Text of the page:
Bitcoin is a form of digital cash that eliminates the need for central authorities such as banks or governments. Instead, it uses a peer-to-peer internet network to confirm purchases directly between users. Launched in 2009 by a mysterious developer known as Satoshi Nakamoto, BTC was the first and most valuable entrant in the emerging class of assets known as cryptocurrencies.
How does it work?
Each bitcoin is a file stored in a digital wallet on a computer or smartphone. To understand how cryptocurrency works, it helps to understand these terms and a little context:
- Blockchain: Bitcoin is powered by an open-source code known as blockchain. It creates a shared public history of transactions organized into “blocks” that are “chained” together to prevent tampering. This technology creates a permanent record of each transaction, and it provides a way for every Bitcoin user to operate with the same understanding of who owns what.
- Private and public keys: A Bitcoin wallet contains a public key and a private key. They work together to allow the owner to initiate and digitally sign transactions. This unlocks the central function of Bitcoin: securely transferring ownership from one user to another.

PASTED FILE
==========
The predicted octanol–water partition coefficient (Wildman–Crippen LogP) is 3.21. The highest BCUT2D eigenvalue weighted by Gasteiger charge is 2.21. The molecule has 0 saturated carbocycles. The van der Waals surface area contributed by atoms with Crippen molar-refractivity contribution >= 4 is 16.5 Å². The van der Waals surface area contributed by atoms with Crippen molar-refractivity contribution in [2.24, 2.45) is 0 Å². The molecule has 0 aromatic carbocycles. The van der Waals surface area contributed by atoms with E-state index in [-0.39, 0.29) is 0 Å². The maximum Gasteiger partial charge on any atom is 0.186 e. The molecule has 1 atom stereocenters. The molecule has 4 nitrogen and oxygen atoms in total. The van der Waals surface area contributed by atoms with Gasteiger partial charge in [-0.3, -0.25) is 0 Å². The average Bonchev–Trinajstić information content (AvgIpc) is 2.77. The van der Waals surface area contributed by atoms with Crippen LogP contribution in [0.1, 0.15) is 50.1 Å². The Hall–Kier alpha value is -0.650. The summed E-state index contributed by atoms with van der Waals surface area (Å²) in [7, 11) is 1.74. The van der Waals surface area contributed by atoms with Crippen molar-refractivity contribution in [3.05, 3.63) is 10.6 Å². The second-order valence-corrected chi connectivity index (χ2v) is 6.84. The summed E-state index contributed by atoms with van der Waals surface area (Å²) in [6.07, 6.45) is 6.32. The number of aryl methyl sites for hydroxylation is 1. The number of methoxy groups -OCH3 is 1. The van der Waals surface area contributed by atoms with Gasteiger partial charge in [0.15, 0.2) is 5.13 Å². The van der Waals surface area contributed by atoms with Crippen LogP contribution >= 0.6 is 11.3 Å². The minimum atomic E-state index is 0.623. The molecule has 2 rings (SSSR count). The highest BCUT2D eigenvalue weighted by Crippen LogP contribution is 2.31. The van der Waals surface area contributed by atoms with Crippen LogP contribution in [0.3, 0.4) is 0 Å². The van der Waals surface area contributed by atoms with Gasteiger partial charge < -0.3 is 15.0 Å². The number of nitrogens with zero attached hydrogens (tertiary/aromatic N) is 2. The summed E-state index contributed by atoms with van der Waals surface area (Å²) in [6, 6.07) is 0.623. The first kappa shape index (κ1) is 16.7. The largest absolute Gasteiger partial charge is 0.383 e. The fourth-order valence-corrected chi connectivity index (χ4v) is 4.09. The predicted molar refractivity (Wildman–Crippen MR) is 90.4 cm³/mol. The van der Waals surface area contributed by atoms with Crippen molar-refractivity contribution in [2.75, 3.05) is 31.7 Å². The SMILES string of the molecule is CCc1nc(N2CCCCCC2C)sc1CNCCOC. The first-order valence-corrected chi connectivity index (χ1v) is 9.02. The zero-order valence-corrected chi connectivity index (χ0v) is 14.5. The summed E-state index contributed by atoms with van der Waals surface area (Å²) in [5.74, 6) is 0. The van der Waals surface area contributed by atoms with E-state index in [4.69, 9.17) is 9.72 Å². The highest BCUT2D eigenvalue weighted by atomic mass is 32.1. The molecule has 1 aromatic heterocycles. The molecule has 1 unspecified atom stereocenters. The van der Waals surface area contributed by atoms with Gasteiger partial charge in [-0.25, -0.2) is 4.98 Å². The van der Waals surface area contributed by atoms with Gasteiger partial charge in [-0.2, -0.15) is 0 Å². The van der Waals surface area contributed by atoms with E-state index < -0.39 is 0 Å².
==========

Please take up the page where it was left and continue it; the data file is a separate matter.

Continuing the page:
- Mining: Users on the Bitcoin network verify transactions through a process known as mining, which is designed to confirm that new transactions are consistent with other transactions that have been completed in the past. This ensures that you can’t spend bitcoin you don’t have or that you have previously spent.
How does it make money?
New Bitcoins are created as part of its mining process, in which they are offered as a lucrative reward to people who operate computer systems that help validate transactions.
Bitcoin miners, also known as “nodes,” are the owners of high-speed computers that independently confirm each transaction and add a completed “block” of transactions to the ever-growing “chain,” which has a complete, public, and permanent record of every Bitcoin transaction.
Miners are paid in Bitcoin for their efforts, which incentivizes the decentralized network to independently verify each transaction. This independent network of miners also decreases the chance for fraud or false information to be recorded, as the majority of miners need to confirm the authenticity of each block of data before it’s added to the blockchain, in a process known as “proof of work.”
Can it be converted to cash?
Like many other assets, Bitcoin can be bought and sold with fiat currencies such as the U.S. dollar. The price will depend on the current market value, which can fluctuate significantly from day to day.
If you’re looking to buy or sell Bitcoin, you have a handful of choices. But for most beginners, the simplest approach is using a cryptocurrency exchange.
Some of these are operated by online stock brokerages, and others are independent. But given Bitcoin’s prominence in the market, you can trade it on pretty much any platform that offers crypto.
Here are some other options for buying and selling Bitcoin:
- Peer-to-peer transactions: Someone might pay you in Bitcoin for a product or service, or accept it as payment instead of cash.
- ATMs: There are more than 32,000 Bitcoin ATMs in the U.S.
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